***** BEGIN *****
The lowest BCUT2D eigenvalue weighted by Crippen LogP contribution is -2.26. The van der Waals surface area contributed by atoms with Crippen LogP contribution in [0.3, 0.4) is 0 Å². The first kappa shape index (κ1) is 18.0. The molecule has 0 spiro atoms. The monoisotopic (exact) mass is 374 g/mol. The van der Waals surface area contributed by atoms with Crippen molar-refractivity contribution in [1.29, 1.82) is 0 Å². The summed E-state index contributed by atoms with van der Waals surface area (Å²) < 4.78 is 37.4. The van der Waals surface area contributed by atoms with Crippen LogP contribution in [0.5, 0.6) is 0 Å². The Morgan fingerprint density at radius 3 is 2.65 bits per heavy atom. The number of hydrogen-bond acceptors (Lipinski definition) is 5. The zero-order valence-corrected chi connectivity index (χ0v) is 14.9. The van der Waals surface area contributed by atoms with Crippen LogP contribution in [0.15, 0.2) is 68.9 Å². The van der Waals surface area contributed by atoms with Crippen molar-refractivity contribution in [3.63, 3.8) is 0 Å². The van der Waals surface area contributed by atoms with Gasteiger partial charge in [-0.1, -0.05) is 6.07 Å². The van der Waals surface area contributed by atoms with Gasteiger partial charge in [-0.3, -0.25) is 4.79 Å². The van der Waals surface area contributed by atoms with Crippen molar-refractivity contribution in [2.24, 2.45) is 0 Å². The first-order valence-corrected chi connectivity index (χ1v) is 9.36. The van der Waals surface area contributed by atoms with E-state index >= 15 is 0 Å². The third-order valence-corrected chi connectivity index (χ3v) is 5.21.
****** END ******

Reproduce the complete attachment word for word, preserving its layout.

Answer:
The lowest BCUT2D eigenvalue weighted by Crippen LogP contribution is -2.26. The van der Waals surface area contributed by atoms with Crippen LogP contribution in [0.3, 0.4) is 0 Å². The first kappa shape index (κ1) is 18.0. The molecule has 0 spiro atoms. The monoisotopic (exact) mass is 374 g/mol. The van der Waals surface area contributed by atoms with Crippen molar-refractivity contribution in [1.29, 1.82) is 0 Å². The summed E-state index contributed by atoms with van der Waals surface area (Å²) < 4.78 is 37.4. The van der Waals surface area contributed by atoms with Crippen LogP contribution in [0.5, 0.6) is 0 Å². The Morgan fingerprint density at radius 3 is 2.65 bits per heavy atom. The number of hydrogen-bond acceptors (Lipinski definition) is 5. The zero-order valence-corrected chi connectivity index (χ0v) is 14.9. The van der Waals surface area contributed by atoms with Crippen LogP contribution in [0.15, 0.2) is 68.9 Å². The van der Waals surface area contributed by atoms with Crippen molar-refractivity contribution in [3.63, 3.8) is 0 Å². The van der Waals surface area contributed by atoms with Gasteiger partial charge in [-0.1, -0.05) is 6.07 Å². The van der Waals surface area contributed by atoms with Gasteiger partial charge in [-0.3, -0.25) is 4.79 Å². The van der Waals surface area contributed by atoms with Crippen molar-refractivity contribution in [2.24, 2.45) is 0 Å². The first-order valence-corrected chi connectivity index (χ1v) is 9.36. The van der Waals surface area contributed by atoms with E-state index >= 15 is 0 Å². The third-order valence-corrected chi connectivity index (χ3v) is 5.21.